Tuesday, 15 April 2014

Finding Meaning Questions - take 2

A bit over a year ago, when we had received the male factor infertility diagnosis, but not yet the female factor one, before the intake meeting at the Fertility Clinic, before a lot of stuff, I did a little "interview" with myself. I'd found some questions about infertility on an article, and I decided to answer them, with the intention of coming back to them with some "experience" and seeing how/if my perspective changed.

I've been thinking for a while it was time to revisit them, but it's been really hard to generate abstract thought since January. Insights about our experiences pass through my mind, but they are mostly drowned out by ever-present questions about my vaginal discharge, the twinges in my abdomen and Ember's current state of health/being. Also, I find that when I am living through something I have never lived through before, achieving mental distance from it is not easy. But analyzing and synthesizing is something I do, and I've been feeling lately that as I evolve into some kind of new, hopefully not utterly dysfunctional identity, it's something I have to try to do again.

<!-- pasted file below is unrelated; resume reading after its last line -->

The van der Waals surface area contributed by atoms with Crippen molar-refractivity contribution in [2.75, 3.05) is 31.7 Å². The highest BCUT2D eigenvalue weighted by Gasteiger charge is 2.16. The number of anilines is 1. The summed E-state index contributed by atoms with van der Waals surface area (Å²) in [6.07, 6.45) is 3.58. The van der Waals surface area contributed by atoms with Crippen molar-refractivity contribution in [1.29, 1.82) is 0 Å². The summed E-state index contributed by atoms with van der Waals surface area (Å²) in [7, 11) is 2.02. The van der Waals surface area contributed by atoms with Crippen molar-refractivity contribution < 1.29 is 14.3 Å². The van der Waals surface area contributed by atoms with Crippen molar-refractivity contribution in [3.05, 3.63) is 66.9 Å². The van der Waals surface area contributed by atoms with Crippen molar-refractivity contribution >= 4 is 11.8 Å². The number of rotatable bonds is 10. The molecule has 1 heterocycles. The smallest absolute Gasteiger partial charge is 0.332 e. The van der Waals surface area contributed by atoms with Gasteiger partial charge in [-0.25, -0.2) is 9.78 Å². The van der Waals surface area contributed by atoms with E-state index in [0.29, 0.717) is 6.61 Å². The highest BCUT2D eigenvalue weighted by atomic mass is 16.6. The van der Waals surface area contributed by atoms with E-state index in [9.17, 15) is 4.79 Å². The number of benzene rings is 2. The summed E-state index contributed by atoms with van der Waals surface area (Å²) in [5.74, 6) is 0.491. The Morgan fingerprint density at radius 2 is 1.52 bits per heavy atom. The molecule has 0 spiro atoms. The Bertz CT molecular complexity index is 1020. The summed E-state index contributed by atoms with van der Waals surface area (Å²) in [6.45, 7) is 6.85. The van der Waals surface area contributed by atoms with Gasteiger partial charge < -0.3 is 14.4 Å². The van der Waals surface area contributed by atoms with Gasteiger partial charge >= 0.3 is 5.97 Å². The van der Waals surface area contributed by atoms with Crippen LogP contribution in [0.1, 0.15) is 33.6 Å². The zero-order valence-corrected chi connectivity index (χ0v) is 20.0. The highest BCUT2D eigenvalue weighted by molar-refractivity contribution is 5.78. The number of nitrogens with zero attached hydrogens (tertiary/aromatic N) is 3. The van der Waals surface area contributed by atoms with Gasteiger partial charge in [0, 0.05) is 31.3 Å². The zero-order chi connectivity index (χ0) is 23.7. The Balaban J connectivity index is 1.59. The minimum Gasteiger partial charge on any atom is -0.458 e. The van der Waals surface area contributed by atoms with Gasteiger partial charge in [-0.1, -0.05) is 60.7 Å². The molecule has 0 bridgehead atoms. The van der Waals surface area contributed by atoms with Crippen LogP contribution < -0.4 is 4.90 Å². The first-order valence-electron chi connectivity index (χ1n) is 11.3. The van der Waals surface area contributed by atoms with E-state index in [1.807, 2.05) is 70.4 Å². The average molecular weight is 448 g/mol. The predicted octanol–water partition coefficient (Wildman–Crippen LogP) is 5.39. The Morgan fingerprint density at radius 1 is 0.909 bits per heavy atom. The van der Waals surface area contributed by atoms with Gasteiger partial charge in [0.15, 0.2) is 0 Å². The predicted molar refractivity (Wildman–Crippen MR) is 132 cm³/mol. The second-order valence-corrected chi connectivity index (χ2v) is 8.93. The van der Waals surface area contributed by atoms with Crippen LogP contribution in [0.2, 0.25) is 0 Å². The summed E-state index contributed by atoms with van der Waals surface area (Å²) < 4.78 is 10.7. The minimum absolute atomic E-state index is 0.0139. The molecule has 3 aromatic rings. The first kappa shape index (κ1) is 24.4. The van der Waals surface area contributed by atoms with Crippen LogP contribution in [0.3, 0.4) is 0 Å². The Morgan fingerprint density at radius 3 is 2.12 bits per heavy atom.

And, well, I think I've experienced enough new things to revisit these questions. I've italicized the original replies, and write the new ones underneath. I'll split these posts up a bit, I think, otherwise it will get way too long.

Installment 1: Creating Awareness

Installment 2: Practicing Acceptance.

Installment 3: Be Curious

Step 1: Creating Awareness 

1.                  What is your biggest fear regarding your fertility?

Here they are in approximate order of scariness to me (most scary on top, less scary down below)
I ranked some as less scary mostly because I am less worried about them happening, relatively speaking. In other words, I am less scared because I consider that outcome less likely.

a) that the fertility issues are more  complicated than we currently know; that a bunch of additional issues (with me or Mr. Turtle) will emerge as we do more testing.

b) Treatments will fail

c) high risk pregnancy - either higher order multiples or just complicated. Maybe leading to baby loss.

d) that IF will affect our relationship negatively

e) that we won't be able to have a genetically related child


f) that other people in our extended family will have children easily in the next  few years, and IF will affect our feelings/relationship with that family if we can't conceive a child.

g) that the struggle to have a child will leave us so depleted we will have a hard time being parents to that child when he/she does come